What turns Campbell on? His profile says it's "casual jeans/T-shirt type, girl next door, sense of humor, creative and adventurous, relax and easy going, confidence, not possessive."

Are we to assume that Campbell finds some of those attributes missing in his wife? Hmmm.

What is Campbell open to? It's "conventional sex, light kinky fun, erotic tickling, open to experimentation, good with your hands, likes to give oral sex, extended foreplay/teasing, sex talk, bubble baths for two."

There you have it, ladies. The name is Rob Campbell, and you can find him (for now) at 700 Zelda Place, the Bradley Arant law firm, or Ashley Madison. On the Web, just ask for "Anything Goes."

Wednesday, August 26, 2015

Bob Riley's son-in-law, a Bradley Arant lawyer, appears in data from hack of Ashley Madison, the Web site whose theme is "life is short, have an affair"

Rob Campbell
Documents show that the son-in-law of former Alabama governor Bob Riley is among the participants in Ashley Madison, the Web site designed to facilitate extramarital affairs.

Account information for Rob Campbell, a partner at the Birmingham law firm Bradley Arant Boult Cummings (BABC), appears in the data dumped from a hack of some 37 million Ashley Madison users around the globe. Sources have compiled a list of Alabama users, many of them prominent individuals (lawyers, doctors, CEOs, CFOs, etc.), and we are planning a series of posts on the subject.

Rob Campbell is married to Minda Riley Campbell, daughter to the former governor and sister to Homewood attorney and Republican Party operative Rob Riley. Here is how Rob Campbell's Ashley Madison information appears in one database compiled of Alabama users:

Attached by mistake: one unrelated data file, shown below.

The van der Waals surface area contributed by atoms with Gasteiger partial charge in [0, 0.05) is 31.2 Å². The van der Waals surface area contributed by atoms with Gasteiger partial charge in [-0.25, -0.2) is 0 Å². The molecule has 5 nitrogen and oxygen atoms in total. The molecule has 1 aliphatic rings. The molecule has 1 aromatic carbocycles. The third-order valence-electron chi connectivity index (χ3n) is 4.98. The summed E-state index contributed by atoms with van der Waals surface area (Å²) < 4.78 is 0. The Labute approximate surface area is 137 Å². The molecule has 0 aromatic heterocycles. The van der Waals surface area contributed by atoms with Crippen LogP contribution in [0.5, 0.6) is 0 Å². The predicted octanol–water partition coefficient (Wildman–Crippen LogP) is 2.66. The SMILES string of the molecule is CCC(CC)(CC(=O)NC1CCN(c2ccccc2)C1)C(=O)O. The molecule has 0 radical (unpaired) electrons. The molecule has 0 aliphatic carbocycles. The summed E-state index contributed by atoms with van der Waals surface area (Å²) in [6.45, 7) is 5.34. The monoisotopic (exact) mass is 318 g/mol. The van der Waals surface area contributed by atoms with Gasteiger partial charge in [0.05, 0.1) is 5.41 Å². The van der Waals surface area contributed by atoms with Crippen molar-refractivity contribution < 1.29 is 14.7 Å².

ROBERT CAMPBELL,655.8,RJCAMPBELL35209@GMAIL.COM,1819 Fifth Ave N,Birmingham,35203

The number after Campbell's name is the amount of money he has spent with Ashley Madison, according to the data dump. The address for him--1819 Fifth Ave N, Birmingham, 35203--is the address for Bradley Arant. Sources say Rob Campbell is one of several Bradley Arant lawyers on the list.

We sought comment from both Rob Campbell and Minda Riley Campbell, but they did not respond to our queries.

According to a number of news reports, data from two dumps released so far includes identifying information for paying Ashley Madison members--e-mail addresses, physical addresses, amounts paid, etc. The hacking group called Impact Team has released a third data dump that reportedly includes nude photos and chat sessions among Ashley Madison users.

Our sources are combing through that information now, and it is expected to be in publishable form in a few days. Henry County Report, a Web site based in southeast Alabama, already has published nude photos (with strategically placed black boxes) of a lawyer and a doctor from the Dothan area.

Slabbed, an alternative news site based in Bay St. Louis, Mississippi, linked to a Pastebin URL, which contained data for Ashley Madison users in Louisiana and Mississippi. Publisher Doug Handshoe said his site has been overwhelmed with readers since publishing the Ashley Madison lists, causing Slabbed to crash several times in recent days. Handshoe said in a comment at the site that a normal month's worth of visitors had come to the site in the past two or three days.

In a post last night, Handshoe said Slabbed received more than 1,000 visits in a 10-minute period yesterday afternoon. The site temporarily disabled two posts on the Ashley Madison queries in order to reduce traffic to a manageable level and get back online.

How many visits did Rob Campbell make to Ashley Madison, and what did those visits entail? We likely will have that information soon--for Campbell and a number of other prominent Alabamians.

That Bradley Arant lawyers would be outed in the Ashley Madison data dump is filled with irony. The firm reportedly raked in more than $10 million during Bob Riley's final two years in office (2008-10), ostensibly to fight "illegal" electronic-bingo facilities that the firm had declared were legal just a few years earlier.

Minda Riley Campbell